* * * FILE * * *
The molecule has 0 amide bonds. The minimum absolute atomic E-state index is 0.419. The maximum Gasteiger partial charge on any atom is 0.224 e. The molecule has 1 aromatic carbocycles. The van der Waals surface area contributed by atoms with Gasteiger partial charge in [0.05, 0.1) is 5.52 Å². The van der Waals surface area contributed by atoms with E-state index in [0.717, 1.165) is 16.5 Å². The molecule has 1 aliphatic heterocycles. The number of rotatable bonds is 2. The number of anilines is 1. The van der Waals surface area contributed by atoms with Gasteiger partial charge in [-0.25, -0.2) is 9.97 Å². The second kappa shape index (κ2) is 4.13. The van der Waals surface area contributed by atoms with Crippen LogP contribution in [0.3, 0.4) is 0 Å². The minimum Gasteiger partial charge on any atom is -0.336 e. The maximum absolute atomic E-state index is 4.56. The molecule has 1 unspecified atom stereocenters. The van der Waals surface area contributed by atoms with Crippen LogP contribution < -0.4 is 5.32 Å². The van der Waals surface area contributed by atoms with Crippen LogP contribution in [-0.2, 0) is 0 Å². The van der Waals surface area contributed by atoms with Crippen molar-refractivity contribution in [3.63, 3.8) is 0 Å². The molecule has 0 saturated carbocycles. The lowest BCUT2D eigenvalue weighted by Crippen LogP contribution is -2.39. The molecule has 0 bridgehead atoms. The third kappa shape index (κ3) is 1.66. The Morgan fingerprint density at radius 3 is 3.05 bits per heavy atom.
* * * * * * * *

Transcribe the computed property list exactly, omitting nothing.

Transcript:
The molecule has 0 amide bonds. The minimum absolute atomic E-state index is 0.419. The maximum Gasteiger partial charge on any atom is 0.224 e. The molecule has 1 aromatic carbocycles. The van der Waals surface area contributed by atoms with Gasteiger partial charge in [0.05, 0.1) is 5.52 Å². The van der Waals surface area contributed by atoms with E-state index in [0.717, 1.165) is 16.5 Å². The molecule has 1 aliphatic heterocycles. The number of rotatable bonds is 2. The number of anilines is 1. The van der Waals surface area contributed by atoms with Gasteiger partial charge in [-0.25, -0.2) is 9.97 Å². The second kappa shape index (κ2) is 4.13. The van der Waals surface area contributed by atoms with Crippen LogP contribution in [0.3, 0.4) is 0 Å². The minimum Gasteiger partial charge on any atom is -0.336 e. The maximum absolute atomic E-state index is 4.56. The molecule has 1 unspecified atom stereocenters. The van der Waals surface area contributed by atoms with Crippen LogP contribution < -0.4 is 5.32 Å². The van der Waals surface area contributed by atoms with Crippen LogP contribution in [-0.2, 0) is 0 Å². The van der Waals surface area contributed by atoms with Crippen molar-refractivity contribution in [3.63, 3.8) is 0 Å². The molecule has 0 saturated carbocycles. The lowest BCUT2D eigenvalue weighted by Crippen LogP contribution is -2.39. The molecule has 0 bridgehead atoms. The third kappa shape index (κ3) is 1.66. The Morgan fingerprint density at radius 3 is 3.05 bits per heavy atom.